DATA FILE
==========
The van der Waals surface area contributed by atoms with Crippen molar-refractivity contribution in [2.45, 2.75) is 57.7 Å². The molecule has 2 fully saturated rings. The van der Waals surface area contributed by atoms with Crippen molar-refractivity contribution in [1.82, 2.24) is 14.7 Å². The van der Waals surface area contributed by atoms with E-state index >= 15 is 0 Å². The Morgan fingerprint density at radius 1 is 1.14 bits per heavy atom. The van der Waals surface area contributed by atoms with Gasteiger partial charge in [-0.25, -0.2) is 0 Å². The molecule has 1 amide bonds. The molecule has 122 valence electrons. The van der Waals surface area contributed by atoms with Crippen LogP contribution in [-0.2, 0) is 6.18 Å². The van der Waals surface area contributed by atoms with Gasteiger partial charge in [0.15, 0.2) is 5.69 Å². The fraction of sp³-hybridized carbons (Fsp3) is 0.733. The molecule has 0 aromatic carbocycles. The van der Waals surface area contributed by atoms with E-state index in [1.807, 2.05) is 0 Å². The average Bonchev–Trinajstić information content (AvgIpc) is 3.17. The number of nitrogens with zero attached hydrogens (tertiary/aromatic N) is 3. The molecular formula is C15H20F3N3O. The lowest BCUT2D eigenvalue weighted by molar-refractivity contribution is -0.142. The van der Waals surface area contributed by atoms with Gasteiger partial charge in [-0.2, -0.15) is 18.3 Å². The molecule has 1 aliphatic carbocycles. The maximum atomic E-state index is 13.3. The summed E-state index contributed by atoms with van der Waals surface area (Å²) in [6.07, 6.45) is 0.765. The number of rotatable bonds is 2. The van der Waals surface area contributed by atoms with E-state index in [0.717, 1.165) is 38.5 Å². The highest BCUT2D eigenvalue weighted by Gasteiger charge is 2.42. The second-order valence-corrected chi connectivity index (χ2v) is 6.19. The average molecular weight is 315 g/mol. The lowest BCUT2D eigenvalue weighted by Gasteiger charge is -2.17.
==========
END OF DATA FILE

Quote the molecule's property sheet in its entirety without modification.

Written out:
The van der Waals surface area contributed by atoms with Crippen molar-refractivity contribution in [2.45, 2.75) is 57.7 Å². The molecule has 2 fully saturated rings. The van der Waals surface area contributed by atoms with Crippen molar-refractivity contribution in [1.82, 2.24) is 14.7 Å². The van der Waals surface area contributed by atoms with E-state index >= 15 is 0 Å². The Morgan fingerprint density at radius 1 is 1.14 bits per heavy atom. The van der Waals surface area contributed by atoms with Gasteiger partial charge in [-0.25, -0.2) is 0 Å². The molecule has 1 amide bonds. The molecule has 122 valence electrons. The van der Waals surface area contributed by atoms with Crippen LogP contribution in [-0.2, 0) is 6.18 Å². The van der Waals surface area contributed by atoms with Gasteiger partial charge in [0.15, 0.2) is 5.69 Å². The fraction of sp³-hybridized carbons (Fsp3) is 0.733. The molecule has 0 aromatic carbocycles. The van der Waals surface area contributed by atoms with E-state index in [1.807, 2.05) is 0 Å². The average Bonchev–Trinajstić information content (AvgIpc) is 3.17. The number of nitrogens with zero attached hydrogens (tertiary/aromatic N) is 3. The molecular formula is C15H20F3N3O. The lowest BCUT2D eigenvalue weighted by molar-refractivity contribution is -0.142. The van der Waals surface area contributed by atoms with Gasteiger partial charge in [-0.2, -0.15) is 18.3 Å². The molecule has 1 aliphatic carbocycles. The maximum atomic E-state index is 13.3. The summed E-state index contributed by atoms with van der Waals surface area (Å²) in [6.07, 6.45) is 0.765. The number of rotatable bonds is 2. The van der Waals surface area contributed by atoms with E-state index in [0.717, 1.165) is 38.5 Å². The highest BCUT2D eigenvalue weighted by Gasteiger charge is 2.42. The second-order valence-corrected chi connectivity index (χ2v) is 6.19. The average molecular weight is 315 g/mol. The lowest BCUT2D eigenvalue weighted by Gasteiger charge is -2.17.